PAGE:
A week or so after our shoot and tremendous praise at work for our efforts, our photos were submitted to The Seattle Times for their then annual Ugly Christmas Sweater contest. I was in Chicago and got a barrage of texts and calls. I remember them vividly.

“Your picture is on the paper!” they said

“Oh…cool…like in some special section?” I asked

“Um, no…your picture is ON the paper…the front page!” they said

And thus begun the ascent to all things Ugly Christmas Sweater. It worked it’s way up to the top of search results, on the front cover of a book, and ever since then, it’s become more recognized more than I ever would have thought. To this day, people will bring it up in conversation and they’ll say “Holy Shit, you’re the Ugly Christmas Sweater Guy?!?!”  I’ve learned to embrace it.

I still look at these pics every year and laugh my ass off. Unfortunately, most of the guys have moved on to other things, and we don’t get to see or hang out as much as I would like. But I still hold on hope for a reunion shoot. Perhaps Easter?????

 

My Switch From iPhone To Android: Part Two

Earlier this year I decided to make a switch to the Samsung Galaxy Note 2 from an iPhone 5. I wrote an initial piece about this switch, and my reasons for it, mainly as I wanted a larger screen for my phone, and I had grown increasingly frustrated with Apple’s lack of keeping up with the competition. It is now roughly 4 months later and I’ve had plenty of time with this new device, and I can say with the utmost confidence…I’m going back.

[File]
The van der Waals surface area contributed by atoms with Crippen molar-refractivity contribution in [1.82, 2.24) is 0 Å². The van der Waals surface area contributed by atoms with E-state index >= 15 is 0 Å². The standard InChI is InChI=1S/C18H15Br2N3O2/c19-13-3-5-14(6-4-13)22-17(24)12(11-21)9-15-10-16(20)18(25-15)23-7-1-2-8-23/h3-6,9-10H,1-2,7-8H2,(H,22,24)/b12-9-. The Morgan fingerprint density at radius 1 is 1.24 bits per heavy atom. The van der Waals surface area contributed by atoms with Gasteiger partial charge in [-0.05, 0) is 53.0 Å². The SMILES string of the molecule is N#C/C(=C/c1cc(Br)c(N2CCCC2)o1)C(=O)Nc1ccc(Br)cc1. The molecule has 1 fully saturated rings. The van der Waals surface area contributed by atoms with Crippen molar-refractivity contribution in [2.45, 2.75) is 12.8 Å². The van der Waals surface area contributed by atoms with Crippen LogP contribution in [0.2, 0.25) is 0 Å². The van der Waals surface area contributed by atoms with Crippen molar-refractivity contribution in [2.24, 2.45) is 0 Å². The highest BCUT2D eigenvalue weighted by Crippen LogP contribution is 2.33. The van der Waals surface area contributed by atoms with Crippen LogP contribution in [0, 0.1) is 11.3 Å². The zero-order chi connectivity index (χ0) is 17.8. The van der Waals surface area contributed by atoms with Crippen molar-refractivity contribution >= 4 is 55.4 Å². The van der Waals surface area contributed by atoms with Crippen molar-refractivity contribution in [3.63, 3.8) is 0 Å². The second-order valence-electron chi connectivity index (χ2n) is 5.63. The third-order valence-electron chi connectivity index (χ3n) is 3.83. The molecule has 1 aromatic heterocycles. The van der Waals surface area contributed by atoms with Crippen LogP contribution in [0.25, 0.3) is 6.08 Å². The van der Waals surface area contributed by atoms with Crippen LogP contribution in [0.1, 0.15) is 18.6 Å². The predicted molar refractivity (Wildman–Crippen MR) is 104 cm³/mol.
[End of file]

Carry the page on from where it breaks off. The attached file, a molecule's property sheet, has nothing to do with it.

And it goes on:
Now before any backlash from Android enthusiasts or how I should try Windows Mobile (not going to happen), here’s the deal…I don’t fall into this strange world of fanboyism for electronics. There are people that will yell and scream about how amazing Apple or Android or whatever is and how everybody else sucks. To each there own I say. I think most platforms do a variety of things very well, and some things not so much. No one is perfect. But for my world, I’ve learned that the iPhone is where I need to be. Here’s why:

  1. I’m ingrained in the Apple ecosystem. I use a Macbook Pro every day and I miss the consistency and marriage of my phone matching with my computer and software. Using an Android device and a Mac just don’t work nearly as well.
  2. You can say what you want when you compare mobile operating systems, but in my opinion, no system is more polished, clean, and overall a pleasant user experience then iOS. I’ve used the Android OS and it’s just too fragmented, messy and quite honestly, I always found myself trying to get it to look and work like iOS anyway. Most notably I found the text messaging UI and camera UI on the Note frustratingly bad as compared to the iPhone.